Stanford postdoctoral researcher Chao Wang holds a container of the self-healing polymer
A prototype lithium-ion battery, that incorporates the polymer
An electron micrograph shows cracks left in the polymer (left), the smaller of which healed within five hours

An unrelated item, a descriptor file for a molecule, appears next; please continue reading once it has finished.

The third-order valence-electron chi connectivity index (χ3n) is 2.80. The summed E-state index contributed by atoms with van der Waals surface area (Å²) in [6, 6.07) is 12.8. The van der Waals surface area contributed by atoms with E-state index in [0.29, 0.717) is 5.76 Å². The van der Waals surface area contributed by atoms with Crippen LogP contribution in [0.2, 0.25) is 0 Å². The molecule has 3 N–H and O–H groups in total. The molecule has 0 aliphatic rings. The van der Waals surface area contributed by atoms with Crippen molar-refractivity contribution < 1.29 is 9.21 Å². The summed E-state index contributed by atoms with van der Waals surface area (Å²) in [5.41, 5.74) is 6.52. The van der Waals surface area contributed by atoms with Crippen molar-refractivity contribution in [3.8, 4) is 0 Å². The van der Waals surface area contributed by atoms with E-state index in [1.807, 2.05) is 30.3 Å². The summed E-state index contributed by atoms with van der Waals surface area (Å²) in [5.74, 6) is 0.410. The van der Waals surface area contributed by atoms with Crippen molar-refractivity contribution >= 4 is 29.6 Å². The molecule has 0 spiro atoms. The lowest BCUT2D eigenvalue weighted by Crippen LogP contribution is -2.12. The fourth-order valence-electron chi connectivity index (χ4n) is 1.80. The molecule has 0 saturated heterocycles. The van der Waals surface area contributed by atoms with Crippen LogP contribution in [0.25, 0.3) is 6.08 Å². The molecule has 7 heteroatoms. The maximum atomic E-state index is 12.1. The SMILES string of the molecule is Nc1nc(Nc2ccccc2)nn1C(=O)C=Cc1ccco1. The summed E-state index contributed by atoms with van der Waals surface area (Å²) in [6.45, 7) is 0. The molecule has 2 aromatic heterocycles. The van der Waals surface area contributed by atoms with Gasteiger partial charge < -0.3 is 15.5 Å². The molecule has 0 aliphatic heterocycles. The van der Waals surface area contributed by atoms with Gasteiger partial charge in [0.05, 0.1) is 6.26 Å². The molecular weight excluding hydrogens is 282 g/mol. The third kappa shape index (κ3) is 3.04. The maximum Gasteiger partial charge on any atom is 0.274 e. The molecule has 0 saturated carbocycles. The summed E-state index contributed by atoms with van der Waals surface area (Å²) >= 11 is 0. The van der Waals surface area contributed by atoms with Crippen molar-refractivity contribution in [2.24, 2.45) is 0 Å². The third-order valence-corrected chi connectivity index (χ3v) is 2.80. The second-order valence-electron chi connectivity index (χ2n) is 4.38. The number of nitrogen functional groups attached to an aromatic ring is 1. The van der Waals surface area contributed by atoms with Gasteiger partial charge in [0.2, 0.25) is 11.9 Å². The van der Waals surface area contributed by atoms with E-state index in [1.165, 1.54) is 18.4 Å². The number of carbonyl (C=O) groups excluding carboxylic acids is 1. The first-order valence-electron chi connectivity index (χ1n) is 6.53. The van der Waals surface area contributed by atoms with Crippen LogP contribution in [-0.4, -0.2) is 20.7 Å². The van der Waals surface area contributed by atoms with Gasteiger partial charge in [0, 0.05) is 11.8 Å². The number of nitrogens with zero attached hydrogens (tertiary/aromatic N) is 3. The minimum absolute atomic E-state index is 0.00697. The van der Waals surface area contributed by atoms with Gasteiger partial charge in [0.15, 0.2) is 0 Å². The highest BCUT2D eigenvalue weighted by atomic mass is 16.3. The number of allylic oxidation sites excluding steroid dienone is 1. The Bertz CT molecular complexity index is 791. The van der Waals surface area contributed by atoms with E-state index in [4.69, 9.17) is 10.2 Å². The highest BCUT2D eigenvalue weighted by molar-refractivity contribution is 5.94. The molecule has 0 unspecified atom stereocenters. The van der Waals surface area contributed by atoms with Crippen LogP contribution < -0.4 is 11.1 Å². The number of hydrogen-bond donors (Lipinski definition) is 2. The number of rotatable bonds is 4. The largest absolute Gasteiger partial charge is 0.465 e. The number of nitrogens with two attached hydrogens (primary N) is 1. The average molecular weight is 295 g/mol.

In their continuing efforts to increase the energy density of lithium-ion batteries, scientists have began looking at alternative materials for those batteries' electrodes – materials such as silicon. The problem is, electrodes swell and shrink as they absorb and release lithium ions, causing them to break down over time. This is particularly true of silicon, which is brittle by nature. Now, however, scientists have developed a conductive elastic polymer coating for those electrodes, that heals its own cracks after each use.
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